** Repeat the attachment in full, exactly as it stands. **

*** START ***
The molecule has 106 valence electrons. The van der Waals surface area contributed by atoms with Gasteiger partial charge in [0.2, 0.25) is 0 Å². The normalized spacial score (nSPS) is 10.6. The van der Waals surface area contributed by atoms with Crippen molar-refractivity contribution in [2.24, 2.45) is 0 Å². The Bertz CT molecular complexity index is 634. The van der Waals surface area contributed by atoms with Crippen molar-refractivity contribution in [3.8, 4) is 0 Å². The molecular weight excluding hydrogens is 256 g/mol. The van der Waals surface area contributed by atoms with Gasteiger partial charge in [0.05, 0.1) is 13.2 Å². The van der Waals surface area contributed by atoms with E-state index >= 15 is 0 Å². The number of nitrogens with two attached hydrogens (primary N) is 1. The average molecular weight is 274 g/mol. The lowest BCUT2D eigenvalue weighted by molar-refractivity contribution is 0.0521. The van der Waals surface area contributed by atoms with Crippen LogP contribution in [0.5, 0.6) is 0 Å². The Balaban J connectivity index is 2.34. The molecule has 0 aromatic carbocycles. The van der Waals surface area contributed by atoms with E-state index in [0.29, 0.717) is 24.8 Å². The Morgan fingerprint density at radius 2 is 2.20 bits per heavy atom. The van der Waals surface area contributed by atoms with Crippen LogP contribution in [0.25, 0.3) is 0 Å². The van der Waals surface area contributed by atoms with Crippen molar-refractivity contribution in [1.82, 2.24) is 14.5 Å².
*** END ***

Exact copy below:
The molecule has 106 valence electrons. The van der Waals surface area contributed by atoms with Gasteiger partial charge in [0.2, 0.25) is 0 Å². The normalized spacial score (nSPS) is 10.6. The van der Waals surface area contributed by atoms with Crippen molar-refractivity contribution in [2.24, 2.45) is 0 Å². The Bertz CT molecular complexity index is 634. The van der Waals surface area contributed by atoms with Crippen molar-refractivity contribution in [3.8, 4) is 0 Å². The molecular weight excluding hydrogens is 256 g/mol. The van der Waals surface area contributed by atoms with Gasteiger partial charge in [0.05, 0.1) is 13.2 Å². The van der Waals surface area contributed by atoms with E-state index >= 15 is 0 Å². The number of nitrogens with two attached hydrogens (primary N) is 1. The average molecular weight is 274 g/mol. The lowest BCUT2D eigenvalue weighted by molar-refractivity contribution is 0.0521. The van der Waals surface area contributed by atoms with Crippen LogP contribution in [0.5, 0.6) is 0 Å². The Balaban J connectivity index is 2.34. The molecule has 0 aromatic carbocycles. The van der Waals surface area contributed by atoms with E-state index in [0.29, 0.717) is 24.8 Å². The Morgan fingerprint density at radius 2 is 2.20 bits per heavy atom. The van der Waals surface area contributed by atoms with Crippen LogP contribution in [0.25, 0.3) is 0 Å². The van der Waals surface area contributed by atoms with Crippen molar-refractivity contribution in [1.82, 2.24) is 14.5 Å².